This will be part of a series of eight articles where I briefly go over the teams’ offseason moves and their drafts (which will not be factored in that heavily unless I feel the two teams were on equal footing prior to the draft). I will also list these teams in the order I predict they will finish and give a range of wins that each team can expect next year.
This team was very impressive last year. While the offense is what many of us expected it to be (very pass heavy and explosive, as Rodgers was brilliant), the defense far surpassed my expectations. The Packers transitioned to a 3-4 and Dom Capers had this defense as the number one overall defense at various points in the season. Charles Woodson and Nick Collins excelled in this defense with the former earning defensive player of the year honors and the latter earning a hefty contract extension. However, every four or so games this defense would throw in an absolute stinker, such as Green Bay’s inexplicable loss to Tampa Bay, or the Pittsburgh game, and most notably their playoff game against the Cardinals in which it appeared that neither defense opted to show up for most of the game. Rookie Clay Matthews also played brilliantly in the 3-4 and almost nabbed the defensive rookie of the year award.
The Packers had to make some moves in the offseason if they wanted to knock off the Vikings in the division. Their offensive tackles were a major liability last year as Jared Allen abused the Packers’ offensive line en route to eight sacks in his two games against Green Bay. That position was addressed in the draft as Bulaga inexplicably fell right into the Packers’ lap. Other than that, the Packers were content to resign many of their own free agents, which needed to be done to ensure that the core of this team would remain together.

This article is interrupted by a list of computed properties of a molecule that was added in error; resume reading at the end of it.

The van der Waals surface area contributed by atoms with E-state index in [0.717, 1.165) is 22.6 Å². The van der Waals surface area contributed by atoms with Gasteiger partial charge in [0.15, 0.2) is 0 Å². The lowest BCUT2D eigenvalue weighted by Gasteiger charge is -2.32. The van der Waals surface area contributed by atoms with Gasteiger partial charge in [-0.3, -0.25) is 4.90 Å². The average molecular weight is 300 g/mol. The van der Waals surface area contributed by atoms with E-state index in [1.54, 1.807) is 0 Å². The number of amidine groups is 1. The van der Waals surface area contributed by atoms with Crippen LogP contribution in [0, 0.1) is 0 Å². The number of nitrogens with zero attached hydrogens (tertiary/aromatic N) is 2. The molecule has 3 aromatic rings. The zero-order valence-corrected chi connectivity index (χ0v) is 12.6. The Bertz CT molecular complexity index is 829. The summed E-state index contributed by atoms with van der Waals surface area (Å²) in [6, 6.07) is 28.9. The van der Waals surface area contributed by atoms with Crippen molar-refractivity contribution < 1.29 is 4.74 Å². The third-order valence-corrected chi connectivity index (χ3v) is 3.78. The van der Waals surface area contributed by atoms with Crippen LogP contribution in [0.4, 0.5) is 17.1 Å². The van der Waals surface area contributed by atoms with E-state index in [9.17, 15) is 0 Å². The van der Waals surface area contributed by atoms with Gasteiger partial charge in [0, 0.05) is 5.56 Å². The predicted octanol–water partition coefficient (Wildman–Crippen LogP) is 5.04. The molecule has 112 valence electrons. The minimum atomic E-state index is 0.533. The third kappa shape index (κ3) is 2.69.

The Packers have a rough schedule next year, having to face the AFC and NFC East as well as Atlanta and San Francisco as a result of their second place schedule. However, the Packers have a good enough team to be able to beat most of these teams. Packers fans can expect 11-14 wins next year, a division title and likely a first round bye.
2. Minnesota Vikings
Everyone knows the story of the 2009 Vikings. Brett Favre signed in August and the team did excellently with a viable starting quarterback (sorry, Tarvaris Jackson is not a viable starter). The defense was stifling early in the season and the only blemish on their record until late in the football season was a poorly refereed loss to Pittsburgh. At the end of the season, Peterson’s fumbling issue reached new heights and Brett Favre seemed to regress into the quarterback that played for the Jets in 2008 and the defense seemed to collapse. All of that was forgotten after the Vikings stomped on the lethargic Giants and the Cowboys, who were in desperation mode, as Wade Philips termed it. However, the Vikings, despite dominating a game against the Saints, turned the ball over too many times (thanks mostly to Adrian Peterson’s inability to hold onto the football) and some horrific coaching decisions by Brad Childress caused the Vikings to lose a game that they could have easily won. Now, we get another wonderful offseason wondering whether or not Favre will retire.
The Vikings were rather quiet this offseason, only signing Lito Sheppard to be their number two cornerback as well as drafting Chris Cook, which is good since Sheppard was often burnt with the Jets last year. The Vikings also replaced Chester Taylor, who defected to the Bears this offseason, with Tony Gerhart, who was drafted in the second round of the 2010 draft. The Vikings also drafted a possible replacement for Ray Edwards who may leave after this year seeking a long term contract, by drafting Everson Griffen in the fourth round.